Eastern Wake: Opinion

After decades apart, together again

From time to time, we receive pictures of class reunions or announcements about upcoming high school or family reunions. Each picture, each announcement conjures up images of people laughing, studying faces at arm’s length and re-telling old stories, undoubtedly embellished by time.

Oddly enough, two reunions have captured my own attention of late. Earlier this month, I rejoined fraternity brothers and little sisters from N.C. State for a weekend gathering. Last weekend, my high school class held its own reunion. I wasn’t able to attend that event, but when someone sent me a photograph of the occasion, I saw many of those same genuine smiles that made it clear there was a sense of childhood revisited.

No matter the class, no matter the family, there is something cathartic about a reunion. When I gathered with fraternity brothers, there was plenty of reminiscing, but no sense of competition. No one seemed to care who was making the most money, who had the most accomplished children. Instead, it was a chance to catch up on a slice of life from 30 years ago that seemed like yesterday. The conversations flowed just as easily as they did in the 1980s when we were concerned with little other than our grade in Animal Science 200. Words came easily and the conversations were interesting.

High school students are classmates because of their geography (at least they were back in the day). Students went to class together, but often knew little about each other’s families and, in many cases, about their classmates’ lives off the high school campus. But we were tied together nonetheless. We all experienced the excitement or discomfort of proms, homecomings, exam weeks and favorite teachers. For many of us, our high school classmates had been friends for 13 years. That’s more than enough time to build a strong bond.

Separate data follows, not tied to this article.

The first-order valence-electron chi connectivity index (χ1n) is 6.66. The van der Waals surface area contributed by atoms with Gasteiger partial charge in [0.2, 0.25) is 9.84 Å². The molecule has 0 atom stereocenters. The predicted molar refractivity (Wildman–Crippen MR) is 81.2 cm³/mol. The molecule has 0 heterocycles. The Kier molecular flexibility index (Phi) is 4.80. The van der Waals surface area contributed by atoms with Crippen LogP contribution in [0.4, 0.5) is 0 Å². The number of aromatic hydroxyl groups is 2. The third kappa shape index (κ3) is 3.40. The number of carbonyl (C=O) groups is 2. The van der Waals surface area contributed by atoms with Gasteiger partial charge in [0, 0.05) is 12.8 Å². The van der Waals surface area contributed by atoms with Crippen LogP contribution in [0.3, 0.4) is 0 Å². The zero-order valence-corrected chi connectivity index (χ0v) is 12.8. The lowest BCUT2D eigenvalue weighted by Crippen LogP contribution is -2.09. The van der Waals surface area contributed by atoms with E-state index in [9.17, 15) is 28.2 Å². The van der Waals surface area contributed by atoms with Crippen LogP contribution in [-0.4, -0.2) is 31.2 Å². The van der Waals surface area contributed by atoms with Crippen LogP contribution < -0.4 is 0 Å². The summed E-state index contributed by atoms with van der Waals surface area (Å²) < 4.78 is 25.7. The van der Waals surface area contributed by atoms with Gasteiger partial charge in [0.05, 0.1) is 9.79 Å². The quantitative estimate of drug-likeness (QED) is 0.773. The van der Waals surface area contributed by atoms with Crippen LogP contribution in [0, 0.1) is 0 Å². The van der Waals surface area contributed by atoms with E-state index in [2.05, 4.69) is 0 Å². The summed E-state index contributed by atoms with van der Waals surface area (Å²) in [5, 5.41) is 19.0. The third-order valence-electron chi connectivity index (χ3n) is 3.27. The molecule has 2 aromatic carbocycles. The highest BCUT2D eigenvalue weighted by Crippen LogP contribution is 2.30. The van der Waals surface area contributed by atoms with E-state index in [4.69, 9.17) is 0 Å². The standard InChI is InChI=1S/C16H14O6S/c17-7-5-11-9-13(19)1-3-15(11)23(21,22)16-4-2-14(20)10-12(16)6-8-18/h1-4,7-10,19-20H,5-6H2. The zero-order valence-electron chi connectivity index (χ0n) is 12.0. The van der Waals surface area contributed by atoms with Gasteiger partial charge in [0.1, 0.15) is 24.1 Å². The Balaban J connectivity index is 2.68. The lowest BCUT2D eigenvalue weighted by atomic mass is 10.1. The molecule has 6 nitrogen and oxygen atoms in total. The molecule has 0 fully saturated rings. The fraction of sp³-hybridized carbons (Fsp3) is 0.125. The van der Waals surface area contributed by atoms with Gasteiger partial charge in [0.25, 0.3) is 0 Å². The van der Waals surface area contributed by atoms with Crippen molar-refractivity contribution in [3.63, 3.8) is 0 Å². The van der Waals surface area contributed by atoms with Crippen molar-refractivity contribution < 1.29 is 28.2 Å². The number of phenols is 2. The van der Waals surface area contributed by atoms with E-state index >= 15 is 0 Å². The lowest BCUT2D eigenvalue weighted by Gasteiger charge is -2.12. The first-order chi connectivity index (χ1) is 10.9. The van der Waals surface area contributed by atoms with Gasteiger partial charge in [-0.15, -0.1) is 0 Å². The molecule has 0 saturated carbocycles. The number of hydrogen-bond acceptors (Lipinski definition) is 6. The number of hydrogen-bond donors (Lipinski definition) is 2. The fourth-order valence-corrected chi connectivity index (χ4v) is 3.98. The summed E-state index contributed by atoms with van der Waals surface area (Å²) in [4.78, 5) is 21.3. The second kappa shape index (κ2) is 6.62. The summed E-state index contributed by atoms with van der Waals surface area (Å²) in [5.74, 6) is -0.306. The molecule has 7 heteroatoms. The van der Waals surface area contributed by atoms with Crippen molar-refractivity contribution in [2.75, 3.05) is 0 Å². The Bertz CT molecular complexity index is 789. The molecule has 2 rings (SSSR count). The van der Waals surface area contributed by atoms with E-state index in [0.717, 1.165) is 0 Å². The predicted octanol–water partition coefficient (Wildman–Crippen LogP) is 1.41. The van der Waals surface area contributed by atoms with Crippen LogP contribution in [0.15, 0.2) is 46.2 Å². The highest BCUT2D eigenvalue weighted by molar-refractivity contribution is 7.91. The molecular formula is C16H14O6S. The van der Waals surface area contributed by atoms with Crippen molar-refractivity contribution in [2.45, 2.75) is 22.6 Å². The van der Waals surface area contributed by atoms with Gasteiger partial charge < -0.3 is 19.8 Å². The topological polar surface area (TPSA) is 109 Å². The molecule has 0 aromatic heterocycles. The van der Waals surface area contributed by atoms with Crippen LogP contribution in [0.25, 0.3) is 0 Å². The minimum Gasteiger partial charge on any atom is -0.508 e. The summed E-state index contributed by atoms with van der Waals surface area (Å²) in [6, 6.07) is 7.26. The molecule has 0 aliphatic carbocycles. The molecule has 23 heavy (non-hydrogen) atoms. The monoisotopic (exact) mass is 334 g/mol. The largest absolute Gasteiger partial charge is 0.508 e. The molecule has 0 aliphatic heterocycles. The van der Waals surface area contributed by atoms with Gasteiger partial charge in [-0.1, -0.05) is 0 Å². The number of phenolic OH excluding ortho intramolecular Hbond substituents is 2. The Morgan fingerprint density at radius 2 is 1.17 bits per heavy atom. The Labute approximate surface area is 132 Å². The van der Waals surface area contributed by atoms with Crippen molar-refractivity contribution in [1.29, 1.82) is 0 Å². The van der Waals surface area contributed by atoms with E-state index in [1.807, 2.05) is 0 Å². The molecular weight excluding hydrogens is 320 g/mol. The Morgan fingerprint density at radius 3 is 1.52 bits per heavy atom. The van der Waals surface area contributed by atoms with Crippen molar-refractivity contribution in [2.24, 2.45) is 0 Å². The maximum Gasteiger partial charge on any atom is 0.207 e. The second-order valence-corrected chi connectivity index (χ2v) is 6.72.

The fraternity reunion was a little bit different. We were thrown into similiar circumstances by choice. Each of us chose to attend the same university and we chose to pledge the same fraternity and experience the same pledging process. Bonds formed over just four or five years. But they were bonds of choice. And they, too, run deep.

It’s terribly unfortunate that I missed the high school reunion. But I’m beyond grateful for having had the chance to attend the fraternity reunion. With both groups, there are lessons learned that stick with me to this day.

Those feelings aren’t unique to me. In 1984, I went with my father to his 25-year high school reunion. In 2009, I was with him at his 50-year reunion. It was easy to see how comfortable he felt talking to the people he had grown up with, waterskiied with, dated and lost touch with. The boys and girls he grew up with are older, grayer and, in too many cases, no longer with us. But for those who were still there, it seemed like they were 17 all over again. Not a bad way to spend some time.

All those experiences, both mine and my father’s, make me pause a minute when I see those reunion pictures. I study the faces and wonder at how much joy there is in renewing old friendships.

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